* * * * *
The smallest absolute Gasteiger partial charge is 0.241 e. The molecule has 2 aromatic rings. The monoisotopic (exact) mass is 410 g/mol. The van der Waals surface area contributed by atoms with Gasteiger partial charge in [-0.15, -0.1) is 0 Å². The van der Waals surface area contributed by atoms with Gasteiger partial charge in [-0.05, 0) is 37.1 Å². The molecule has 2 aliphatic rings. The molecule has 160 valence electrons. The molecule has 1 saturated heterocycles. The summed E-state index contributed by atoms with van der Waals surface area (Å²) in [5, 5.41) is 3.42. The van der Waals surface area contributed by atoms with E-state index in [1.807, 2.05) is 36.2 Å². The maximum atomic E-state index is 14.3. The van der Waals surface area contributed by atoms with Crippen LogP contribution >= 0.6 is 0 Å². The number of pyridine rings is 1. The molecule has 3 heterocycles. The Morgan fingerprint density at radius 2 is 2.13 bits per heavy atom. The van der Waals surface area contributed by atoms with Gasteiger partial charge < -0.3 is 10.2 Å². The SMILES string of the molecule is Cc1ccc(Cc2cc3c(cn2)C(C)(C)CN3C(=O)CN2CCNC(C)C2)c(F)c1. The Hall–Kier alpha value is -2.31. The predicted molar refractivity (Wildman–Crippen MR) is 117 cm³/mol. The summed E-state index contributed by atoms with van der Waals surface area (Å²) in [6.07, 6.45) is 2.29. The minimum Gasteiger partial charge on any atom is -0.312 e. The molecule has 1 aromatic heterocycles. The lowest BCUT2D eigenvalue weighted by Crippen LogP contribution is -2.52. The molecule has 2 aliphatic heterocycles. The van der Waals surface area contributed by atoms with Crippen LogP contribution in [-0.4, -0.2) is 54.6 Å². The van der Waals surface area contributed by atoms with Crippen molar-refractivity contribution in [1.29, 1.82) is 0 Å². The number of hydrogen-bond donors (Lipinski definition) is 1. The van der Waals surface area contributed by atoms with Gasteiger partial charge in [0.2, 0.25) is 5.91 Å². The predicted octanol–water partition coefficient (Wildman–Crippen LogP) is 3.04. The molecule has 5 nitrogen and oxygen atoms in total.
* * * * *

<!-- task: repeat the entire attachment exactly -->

The smallest absolute Gasteiger partial charge is 0.241 e. The molecule has 2 aromatic rings. The monoisotopic (exact) mass is 410 g/mol. The van der Waals surface area contributed by atoms with Gasteiger partial charge in [-0.15, -0.1) is 0 Å². The van der Waals surface area contributed by atoms with Gasteiger partial charge in [-0.05, 0) is 37.1 Å². The molecule has 2 aliphatic rings. The molecule has 160 valence electrons. The molecule has 1 saturated heterocycles. The summed E-state index contributed by atoms with van der Waals surface area (Å²) in [5, 5.41) is 3.42. The van der Waals surface area contributed by atoms with E-state index in [1.807, 2.05) is 36.2 Å². The maximum atomic E-state index is 14.3. The van der Waals surface area contributed by atoms with Crippen LogP contribution >= 0.6 is 0 Å². The number of pyridine rings is 1. The molecule has 3 heterocycles. The Morgan fingerprint density at radius 2 is 2.13 bits per heavy atom. The van der Waals surface area contributed by atoms with Gasteiger partial charge < -0.3 is 10.2 Å². The SMILES string of the molecule is Cc1ccc(Cc2cc3c(cn2)C(C)(C)CN3C(=O)CN2CCNC(C)C2)c(F)c1. The Hall–Kier alpha value is -2.31. The predicted molar refractivity (Wildman–Crippen MR) is 117 cm³/mol. The summed E-state index contributed by atoms with van der Waals surface area (Å²) in [6.07, 6.45) is 2.29. The minimum Gasteiger partial charge on any atom is -0.312 e. The molecule has 1 aromatic heterocycles. The lowest BCUT2D eigenvalue weighted by Crippen LogP contribution is -2.52. The molecule has 2 aliphatic heterocycles. The van der Waals surface area contributed by atoms with Crippen LogP contribution in [-0.4, -0.2) is 54.6 Å². The van der Waals surface area contributed by atoms with Crippen molar-refractivity contribution in [1.29, 1.82) is 0 Å². The number of hydrogen-bond donors (Lipinski definition) is 1. The van der Waals surface area contributed by atoms with Gasteiger partial charge in [0.2, 0.25) is 5.91 Å². The predicted octanol–water partition coefficient (Wildman–Crippen LogP) is 3.04. The molecule has 5 nitrogen and oxygen atoms in total.